US 2185125 A
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Patented Dec. 26, 1939 BEST AVAILABLE COPY METHOD OF COATING PRINTED SURFACES AND ARTICLE FORMED THERE'BY Roy E. Coleman, Meriden, Conn, assignor to The Zein Corporation of America, a corporation of Delaware No Drawing.
Application November 22, 1937,
Serial No. 175,888 10 Claims. (01.91-67.11)
This invention relates to methods of coating printed surfaces and more particularly to meth-' ods of coating printed labels with protective varnishes made from zein or other prolamins and to the article produced thereby. The invention set forth herein is related to the invention described in my copending application Serial No. 158,215, filed August 9, 1937.
In the following description of the method embodying my invention I will refer to the preparation of substantially non-aqueous varnish compositions made from zein derived from corn, but it is to be understood that my invention is also applicable to the preparation of varnish compositions made from the other prolamins such as, for example, gliadin from wheat, hordein from barley, kafirin from kafir and the prolamins from other cereal grains. The abovementioned prolamins are at present derived by extraction with an aqueous alcohol solution in which the added water varies generally from about 15 to about 40% of the solvent mixture. The material utilized in preparing the varnishes used in accordance with my invention is the dried extract which may be completely dried or the commercial product which contains a small percentage of moisture.
In carrying out my invention, a printed surface such as, for example, a label, carton, advertising card, playing card, magazine cover and the like, printed with, for example, an oleaginous base type of ink, is covered with a thin, flexible, transparent film of a zein varnish, suitably by machine coating, dipping, spraying or over-printing process or by other suitable coating process. The varnish film formed of such varnish dries in a relatively short time, in the order of about 2 to minutesat room temperature, owing to the fact that zein solutions give up their solvent with extraordinary readiness; and they form a hard, transparent film having a high gloss which appears to accentuate and intensify the underlying printed matter. This drying time may be materially hastened by the application of heat and is, of course, influenced by the, characteristics of the solvents utilized in eflecting solution of the zein, by modifying agents, by the thickness of the film, etc.
In general, the usually dry zein varnish films are compatible with glue or similar water-soluble adhesive materials. Hence the dried zein varnish films present a surface that may be coated with glue which, on hardening, is capable of forming a strong, adherent layer on the varnish films. This characteristic of the films formed in accordance with the method embodying my invention renders the method especially suitable for label printing, since the necessity for the provision of an unvarnished area to which glue may be applied, as in the prior art, is eliminated.
, In accordance with the prior art practice, a localized unprinted and unvarnished area on a labelis necessary so that glue may be applied and adhere thereto for the purpose of securing the label around a can or the like, since glue is not compatible with and does not adhere to the usual oleaginous materials comprising the ink base or the usual varnish coatings. In practice, the labels are first printed with the desired design and a localized, unprinted area is provided to which the glue may be applied. After drying, the printed labels are coated with a, protective varnish over all but the unprinted localized area by means of a printing machine, as an overprint varnish. This practice. is objectionable from the standpoint of the time required to overprint in registry with the printed area to be protected by the varnish, the difliculty of preventing oiT-setting, and the drying time and these requirements render the process costly.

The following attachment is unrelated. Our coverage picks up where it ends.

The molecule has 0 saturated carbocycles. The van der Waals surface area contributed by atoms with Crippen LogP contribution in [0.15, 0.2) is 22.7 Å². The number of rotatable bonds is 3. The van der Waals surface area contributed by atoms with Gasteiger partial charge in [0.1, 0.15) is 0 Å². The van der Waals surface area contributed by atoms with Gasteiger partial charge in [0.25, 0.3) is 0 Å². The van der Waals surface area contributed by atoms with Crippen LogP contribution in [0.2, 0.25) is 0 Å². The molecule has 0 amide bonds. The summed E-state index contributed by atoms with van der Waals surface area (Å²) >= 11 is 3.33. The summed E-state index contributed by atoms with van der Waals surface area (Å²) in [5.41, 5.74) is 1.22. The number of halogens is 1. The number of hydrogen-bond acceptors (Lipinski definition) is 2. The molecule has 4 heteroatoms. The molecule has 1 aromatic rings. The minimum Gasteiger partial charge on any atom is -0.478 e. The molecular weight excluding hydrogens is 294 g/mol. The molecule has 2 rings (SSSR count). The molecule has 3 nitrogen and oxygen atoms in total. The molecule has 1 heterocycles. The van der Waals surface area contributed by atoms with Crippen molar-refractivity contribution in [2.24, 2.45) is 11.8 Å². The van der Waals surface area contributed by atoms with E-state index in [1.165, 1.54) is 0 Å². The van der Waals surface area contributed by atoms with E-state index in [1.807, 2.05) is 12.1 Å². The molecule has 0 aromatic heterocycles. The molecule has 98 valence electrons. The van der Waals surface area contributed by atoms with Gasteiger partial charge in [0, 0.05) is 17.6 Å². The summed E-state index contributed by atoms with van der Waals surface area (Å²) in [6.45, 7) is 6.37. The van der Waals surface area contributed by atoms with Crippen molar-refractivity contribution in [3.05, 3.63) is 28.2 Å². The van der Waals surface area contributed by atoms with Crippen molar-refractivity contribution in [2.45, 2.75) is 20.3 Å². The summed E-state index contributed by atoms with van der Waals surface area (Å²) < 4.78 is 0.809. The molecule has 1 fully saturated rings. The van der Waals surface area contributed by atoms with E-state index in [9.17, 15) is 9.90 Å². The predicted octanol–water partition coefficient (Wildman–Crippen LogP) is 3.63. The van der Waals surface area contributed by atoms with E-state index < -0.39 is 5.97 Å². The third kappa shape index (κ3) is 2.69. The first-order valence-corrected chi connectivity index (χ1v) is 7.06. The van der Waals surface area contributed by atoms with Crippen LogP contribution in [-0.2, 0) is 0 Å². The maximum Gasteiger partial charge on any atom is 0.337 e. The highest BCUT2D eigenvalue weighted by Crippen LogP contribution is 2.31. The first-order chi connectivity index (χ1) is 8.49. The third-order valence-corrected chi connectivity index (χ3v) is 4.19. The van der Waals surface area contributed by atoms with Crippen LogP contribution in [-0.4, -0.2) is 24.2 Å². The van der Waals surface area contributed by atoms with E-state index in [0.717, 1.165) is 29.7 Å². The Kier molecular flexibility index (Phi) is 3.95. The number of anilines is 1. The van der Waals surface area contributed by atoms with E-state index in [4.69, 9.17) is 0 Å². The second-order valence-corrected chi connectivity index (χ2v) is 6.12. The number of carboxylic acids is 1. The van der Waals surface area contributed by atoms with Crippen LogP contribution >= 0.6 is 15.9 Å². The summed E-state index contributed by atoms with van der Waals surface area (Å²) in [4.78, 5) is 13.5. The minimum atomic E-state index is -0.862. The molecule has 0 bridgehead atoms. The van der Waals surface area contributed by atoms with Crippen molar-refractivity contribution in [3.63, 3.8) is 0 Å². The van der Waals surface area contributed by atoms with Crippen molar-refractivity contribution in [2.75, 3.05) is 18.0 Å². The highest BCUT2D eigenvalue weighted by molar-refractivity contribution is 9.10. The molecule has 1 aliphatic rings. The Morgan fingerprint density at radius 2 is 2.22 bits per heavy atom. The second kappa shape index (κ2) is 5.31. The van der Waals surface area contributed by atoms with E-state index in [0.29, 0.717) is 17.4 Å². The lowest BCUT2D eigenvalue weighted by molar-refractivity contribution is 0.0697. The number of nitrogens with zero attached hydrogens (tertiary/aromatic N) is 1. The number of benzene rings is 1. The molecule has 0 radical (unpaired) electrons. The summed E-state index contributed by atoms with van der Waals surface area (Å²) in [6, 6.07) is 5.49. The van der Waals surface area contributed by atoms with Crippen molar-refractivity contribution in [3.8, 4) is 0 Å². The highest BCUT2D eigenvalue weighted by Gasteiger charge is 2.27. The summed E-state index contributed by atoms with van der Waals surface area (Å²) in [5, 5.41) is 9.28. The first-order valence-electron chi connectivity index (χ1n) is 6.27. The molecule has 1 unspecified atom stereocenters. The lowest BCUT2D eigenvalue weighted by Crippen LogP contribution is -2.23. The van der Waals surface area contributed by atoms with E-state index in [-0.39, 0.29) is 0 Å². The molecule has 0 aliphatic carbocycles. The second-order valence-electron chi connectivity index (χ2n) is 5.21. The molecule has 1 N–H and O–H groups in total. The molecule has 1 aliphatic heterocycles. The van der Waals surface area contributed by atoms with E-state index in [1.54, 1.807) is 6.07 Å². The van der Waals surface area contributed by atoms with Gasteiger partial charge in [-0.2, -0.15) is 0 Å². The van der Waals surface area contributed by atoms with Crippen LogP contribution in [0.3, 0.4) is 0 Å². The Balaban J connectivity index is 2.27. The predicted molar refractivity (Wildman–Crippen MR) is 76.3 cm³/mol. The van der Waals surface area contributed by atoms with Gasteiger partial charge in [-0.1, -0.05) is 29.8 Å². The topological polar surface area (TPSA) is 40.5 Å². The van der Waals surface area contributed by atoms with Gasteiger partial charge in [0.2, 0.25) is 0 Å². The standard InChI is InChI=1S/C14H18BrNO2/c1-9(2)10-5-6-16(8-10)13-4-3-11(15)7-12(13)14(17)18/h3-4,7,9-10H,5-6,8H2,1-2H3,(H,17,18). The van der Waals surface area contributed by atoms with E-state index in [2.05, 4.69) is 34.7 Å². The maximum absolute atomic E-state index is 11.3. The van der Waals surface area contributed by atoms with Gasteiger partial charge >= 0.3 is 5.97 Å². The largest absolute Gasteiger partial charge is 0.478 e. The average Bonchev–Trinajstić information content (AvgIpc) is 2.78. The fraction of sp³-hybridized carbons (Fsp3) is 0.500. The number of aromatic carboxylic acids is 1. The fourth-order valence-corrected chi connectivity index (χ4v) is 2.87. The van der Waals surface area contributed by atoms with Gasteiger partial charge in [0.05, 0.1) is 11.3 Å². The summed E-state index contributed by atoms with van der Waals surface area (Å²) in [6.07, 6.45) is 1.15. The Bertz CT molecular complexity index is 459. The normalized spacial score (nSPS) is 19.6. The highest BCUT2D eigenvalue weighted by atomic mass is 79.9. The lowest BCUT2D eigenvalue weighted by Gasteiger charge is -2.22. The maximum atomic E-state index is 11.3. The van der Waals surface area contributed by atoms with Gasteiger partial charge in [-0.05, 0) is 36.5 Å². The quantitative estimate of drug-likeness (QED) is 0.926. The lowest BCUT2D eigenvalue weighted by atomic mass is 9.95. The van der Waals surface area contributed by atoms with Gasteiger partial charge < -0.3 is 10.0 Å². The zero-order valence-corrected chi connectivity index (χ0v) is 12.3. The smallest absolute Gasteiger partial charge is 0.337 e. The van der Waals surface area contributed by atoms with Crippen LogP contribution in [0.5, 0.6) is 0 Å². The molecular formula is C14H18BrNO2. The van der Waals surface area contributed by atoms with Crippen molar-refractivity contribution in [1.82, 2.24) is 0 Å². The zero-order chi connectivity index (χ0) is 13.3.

In accordance with my present invention, these objections are overcome by the provision of a zein film as the protective coating, which may be applied as an all-over coating by any of the conventional coating processes. The zein protective coating readily adheresto any printed surface, even when an oleaginous base type of ink has been used for the printing, and dries rapidly. The glue may then be applied to the desired localized area of the zein film for securing the label to the desired object and ondrying, the glue forms a perfect bond with the zein surface. vAccordingly, by operating in accordance with my invention a substantial saving of time is efiected andthe objections to the overprinting and varnishing as in the prior art are obviated.
The printed labels, magazine covers and the like, when coated with the zein varnish in accordance with my method, appear to resist curling or crinkling when in contact with water or aqueous mediums. They are substantially as flexible as the untreated labels, magazine covers and the like and, in some instances, more so; and have a marked resistance to oleaginous materials.
The varnish compositions used in accordance with the present invention are substantially nonaqueous solutions of zein containing preferably from 0 to 5% of added water. while the inclusion oflarselffipercentages of water is not precluded, I have found that the fleld of applicabilbe understood that other varnish compositionsin other proportions may be used in accordance with my invention all as hereinbefore set forth.
In the examples, the term parts" indicates parts by weight.
Example 1 10 parts of zein are mixed with 30 parts of propylene glycol. On stirring the mixture at room temperature the zein mixes readily with the propylene glycol but does not dissolve. n heating to about 160 to 190 F. a perfectly clear, transparent, bright, stable zein varnish is obtained in about 8 to 15 minutes. This varnish is coated onto a printed surface in a conventional coating machine and the coating dries in about 30 to 60 minutes to form a transparent, strongly adherent film which is both hard and flexible and has a very high gloss. renders the printed surface moisture and oil resistant.
Example 2 v parts of zein are mixed with 40 parts of diacetone alcohol (acetone free) and heated in the order of about 165 to 190 F. to form a colloidal, slightly cloudy zein varnish composition. This varnish, on cooling and standing becomes quite viscous but turns transparent and remains stable.